I rage against your victimization. Your assault on my essence is over. I choose to make my life despite you, in spite of you!
I choose, I choose, I choose.
My flesh and bone surrenders, but my spirit rises up! Your reign, your emotional and psychological torture is over. Call it dissociation, call it compartmentalizing, call it what you will- it IS a detachment, and it is necessary.
I sign the papers and I box up your things. You can live in the basement and I will now and forevermore preside upstairs, in charge of THIS HOUSE.
Sign here X _________________
Please support Rare Disease Day on February 29th. www.rarediseaseday.us
My sister manages a student property center near one of the best universities in the country. It is known that more students from that school will withdraw due to psychological breakdowns and will have more suicide attempts than any other area college. She has already had several incidents this year at her property alone that ended with students being checked into the hospital for said reasons. They are all the most elite academics, but now, they are in competition with one another. Once the valedictorian of his high school is currently struggling to pass his college courses. So why are even the best and brightest failing to cope with the pressures of life?
I’ve been reading the book Learned Optimism by Martin Seligman. There was an entire revolution in psychological treatment called “Positive Psychology” which began after he wrote this breakthrough book in 1990. Before that, psychological practices were geared toward treating mental illness. Seligman asks the question, why aren’t people fulfilled and thriving when we know more about human behavior than ever before? Now, psychologists and counselors help people to become more than just not-sick, but actually thrive.
In his book, Learned Optimism, he theorizes why there is more depression, anxiety, suicide, and drug addiction than ever before when we live in a happiness-driven society. He believes it is much, much more than public awareness of mental health driving diagnoses. Children were once taught how to overcome obstacles and persevere, but teaching practices have shifted to the current focus of boosting self-confidence regardless of efforts. He proposes that individuals of prior generations were raised to believe they were surrounded by various types of support, and that sense of community has been lost today. In the past, people realized that their support system shared responsibility for every success, failure, and overall person they became. Because there was an awareness that outside forces contributed to their lives, when their hard work paid off, they were sharing their triumphs; when they failed, they wouldn’t fall too far or stay down too long as they had a safety net.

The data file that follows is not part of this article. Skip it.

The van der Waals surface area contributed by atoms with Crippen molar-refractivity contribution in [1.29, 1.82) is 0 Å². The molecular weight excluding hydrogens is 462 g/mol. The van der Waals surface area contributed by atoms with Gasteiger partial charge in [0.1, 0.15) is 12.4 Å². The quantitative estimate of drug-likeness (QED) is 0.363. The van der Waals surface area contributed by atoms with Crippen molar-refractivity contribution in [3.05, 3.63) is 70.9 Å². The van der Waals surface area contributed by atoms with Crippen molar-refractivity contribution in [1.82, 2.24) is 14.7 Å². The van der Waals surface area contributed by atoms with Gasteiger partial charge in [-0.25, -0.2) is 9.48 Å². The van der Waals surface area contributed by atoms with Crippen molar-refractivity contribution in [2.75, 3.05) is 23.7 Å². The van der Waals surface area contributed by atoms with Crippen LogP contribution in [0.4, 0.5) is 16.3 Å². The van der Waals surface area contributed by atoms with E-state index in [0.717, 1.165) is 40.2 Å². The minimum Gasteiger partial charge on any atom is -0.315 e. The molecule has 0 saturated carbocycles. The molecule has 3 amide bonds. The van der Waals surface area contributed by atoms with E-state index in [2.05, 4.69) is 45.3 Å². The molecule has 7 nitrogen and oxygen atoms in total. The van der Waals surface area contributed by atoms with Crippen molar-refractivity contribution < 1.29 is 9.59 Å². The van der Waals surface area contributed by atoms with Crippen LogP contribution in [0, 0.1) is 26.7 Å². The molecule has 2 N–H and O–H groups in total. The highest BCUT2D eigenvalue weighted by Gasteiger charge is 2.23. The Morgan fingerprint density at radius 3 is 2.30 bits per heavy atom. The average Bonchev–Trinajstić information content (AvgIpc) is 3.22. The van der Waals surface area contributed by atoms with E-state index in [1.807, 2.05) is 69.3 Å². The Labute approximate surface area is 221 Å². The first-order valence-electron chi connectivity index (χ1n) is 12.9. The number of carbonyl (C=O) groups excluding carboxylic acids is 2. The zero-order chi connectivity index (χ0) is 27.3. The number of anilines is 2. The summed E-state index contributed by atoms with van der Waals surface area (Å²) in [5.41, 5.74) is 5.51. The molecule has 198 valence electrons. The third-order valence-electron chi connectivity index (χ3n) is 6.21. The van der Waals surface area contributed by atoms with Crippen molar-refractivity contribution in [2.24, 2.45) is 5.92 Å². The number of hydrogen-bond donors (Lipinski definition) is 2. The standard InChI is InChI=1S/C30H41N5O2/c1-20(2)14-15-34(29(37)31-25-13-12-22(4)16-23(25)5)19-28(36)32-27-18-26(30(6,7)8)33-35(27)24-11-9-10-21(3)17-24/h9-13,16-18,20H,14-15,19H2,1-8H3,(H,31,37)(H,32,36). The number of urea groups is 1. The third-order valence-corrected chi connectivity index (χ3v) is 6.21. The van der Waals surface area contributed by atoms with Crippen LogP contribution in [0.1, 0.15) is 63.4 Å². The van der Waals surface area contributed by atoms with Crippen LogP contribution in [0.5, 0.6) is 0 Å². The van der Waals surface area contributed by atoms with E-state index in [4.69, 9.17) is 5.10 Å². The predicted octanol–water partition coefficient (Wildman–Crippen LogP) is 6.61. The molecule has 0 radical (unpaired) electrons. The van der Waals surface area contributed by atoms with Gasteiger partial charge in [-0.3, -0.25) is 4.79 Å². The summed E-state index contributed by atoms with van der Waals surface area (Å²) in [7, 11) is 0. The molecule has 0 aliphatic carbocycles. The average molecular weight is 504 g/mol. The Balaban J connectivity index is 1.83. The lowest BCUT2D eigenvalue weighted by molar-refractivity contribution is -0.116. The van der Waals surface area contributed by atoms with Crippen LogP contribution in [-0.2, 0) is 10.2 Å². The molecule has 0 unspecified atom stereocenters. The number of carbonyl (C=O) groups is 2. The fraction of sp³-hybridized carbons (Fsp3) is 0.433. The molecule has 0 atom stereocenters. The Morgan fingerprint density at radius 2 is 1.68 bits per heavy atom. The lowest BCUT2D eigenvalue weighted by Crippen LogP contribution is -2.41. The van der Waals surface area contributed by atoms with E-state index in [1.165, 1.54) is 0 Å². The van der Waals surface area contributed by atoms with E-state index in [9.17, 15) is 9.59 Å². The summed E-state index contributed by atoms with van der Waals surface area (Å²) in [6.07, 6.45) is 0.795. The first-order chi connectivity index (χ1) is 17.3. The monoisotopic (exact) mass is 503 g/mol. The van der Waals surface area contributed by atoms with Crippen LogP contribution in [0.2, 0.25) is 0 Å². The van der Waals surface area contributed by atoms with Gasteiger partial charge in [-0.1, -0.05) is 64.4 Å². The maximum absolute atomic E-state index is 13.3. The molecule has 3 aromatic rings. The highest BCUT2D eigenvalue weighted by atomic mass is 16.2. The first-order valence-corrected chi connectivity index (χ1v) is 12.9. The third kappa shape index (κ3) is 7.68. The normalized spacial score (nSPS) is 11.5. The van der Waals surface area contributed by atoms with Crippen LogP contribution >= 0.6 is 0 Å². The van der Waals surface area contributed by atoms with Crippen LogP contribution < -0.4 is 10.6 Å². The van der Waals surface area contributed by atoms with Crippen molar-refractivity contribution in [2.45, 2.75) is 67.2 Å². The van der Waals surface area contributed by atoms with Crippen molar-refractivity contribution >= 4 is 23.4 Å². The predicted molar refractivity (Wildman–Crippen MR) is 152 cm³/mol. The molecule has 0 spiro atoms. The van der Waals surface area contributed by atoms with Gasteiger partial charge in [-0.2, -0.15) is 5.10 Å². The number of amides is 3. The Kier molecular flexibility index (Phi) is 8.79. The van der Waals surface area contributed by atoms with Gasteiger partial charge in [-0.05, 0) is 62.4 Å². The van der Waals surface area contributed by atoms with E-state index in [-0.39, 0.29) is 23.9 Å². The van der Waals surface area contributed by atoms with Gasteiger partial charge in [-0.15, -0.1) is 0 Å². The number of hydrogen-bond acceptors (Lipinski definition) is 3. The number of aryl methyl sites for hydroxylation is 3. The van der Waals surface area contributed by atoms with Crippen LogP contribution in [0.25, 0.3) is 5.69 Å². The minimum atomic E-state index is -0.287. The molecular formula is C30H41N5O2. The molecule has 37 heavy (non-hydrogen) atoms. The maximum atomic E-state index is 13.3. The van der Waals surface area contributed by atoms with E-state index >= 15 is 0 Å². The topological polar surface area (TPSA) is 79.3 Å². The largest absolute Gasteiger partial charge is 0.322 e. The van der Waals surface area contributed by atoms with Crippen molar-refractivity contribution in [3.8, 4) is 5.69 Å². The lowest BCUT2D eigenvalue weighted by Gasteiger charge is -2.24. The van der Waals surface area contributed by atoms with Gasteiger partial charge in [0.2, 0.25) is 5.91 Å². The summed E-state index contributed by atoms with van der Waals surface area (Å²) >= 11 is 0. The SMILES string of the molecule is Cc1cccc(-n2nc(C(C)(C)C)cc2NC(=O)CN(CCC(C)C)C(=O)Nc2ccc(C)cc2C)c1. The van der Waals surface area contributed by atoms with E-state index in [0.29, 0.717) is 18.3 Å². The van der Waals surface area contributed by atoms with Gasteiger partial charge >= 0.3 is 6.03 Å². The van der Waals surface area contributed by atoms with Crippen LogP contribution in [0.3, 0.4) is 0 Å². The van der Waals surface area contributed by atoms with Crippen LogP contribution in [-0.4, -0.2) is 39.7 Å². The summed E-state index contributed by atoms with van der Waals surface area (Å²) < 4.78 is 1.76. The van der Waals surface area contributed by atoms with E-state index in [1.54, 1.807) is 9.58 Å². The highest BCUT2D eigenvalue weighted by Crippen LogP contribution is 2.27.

In the past, Americans valued country, faith in government and patriotism. People were raised connected to a personal faith in God, organized religion provided a community, connection with family was the cornerstone of society, and people were inclined to make close connections inside of their local communities. Just the sheer idea that others believe in you can be the difference between a devastating pitfall that derails your life and a curve ball which you can bounce back from. Today, we don’t grow up ingrained with the same surrounding support system, lasting connections, or faith in God and country.
Society teaches that your successes are your own to take pride in and celebrate. You are paving your own way in this world. There is a great focus on self-determination, but the tools for coping with inevitable life failures are incredibly lacking. We are taught that personal responsibility and success is everything, but when we fail (as we all do), the personal fallout can be devastating.
I was already planning to write this piece on Learned Optimism when I happened to read an article on Resilience and was surprised to find that the number one quality suggested in becoming more resilient is to create the same types of support that past generations grew up with (as in Learned Optimism). Surrounding yourself with close connections, friends, family members, becoming more connected to faith, plugging into community, and making permanent, lasting relationships with “people who affirm you, recognize your strengths, natural, innate abilities, and provide the support and acceptance you need” will increase your resilience [Mary J. Yerkes].
Other ways to become more resilient: accept good enough, focus on what you can control, find meaning in life, accept advice from your loved ones, take care of yourself, ask for/accept help, don’t be surprised when life changes suddenly, expect things to eventually get better, set goals you can achieve, laugh. Being resilient isn’t about silencing yourself through turmoil or ignoring your emotions, but resiliency is a method of utilizing multiple positive coping strategies along with a mindset that is postured to “roll with the punches.”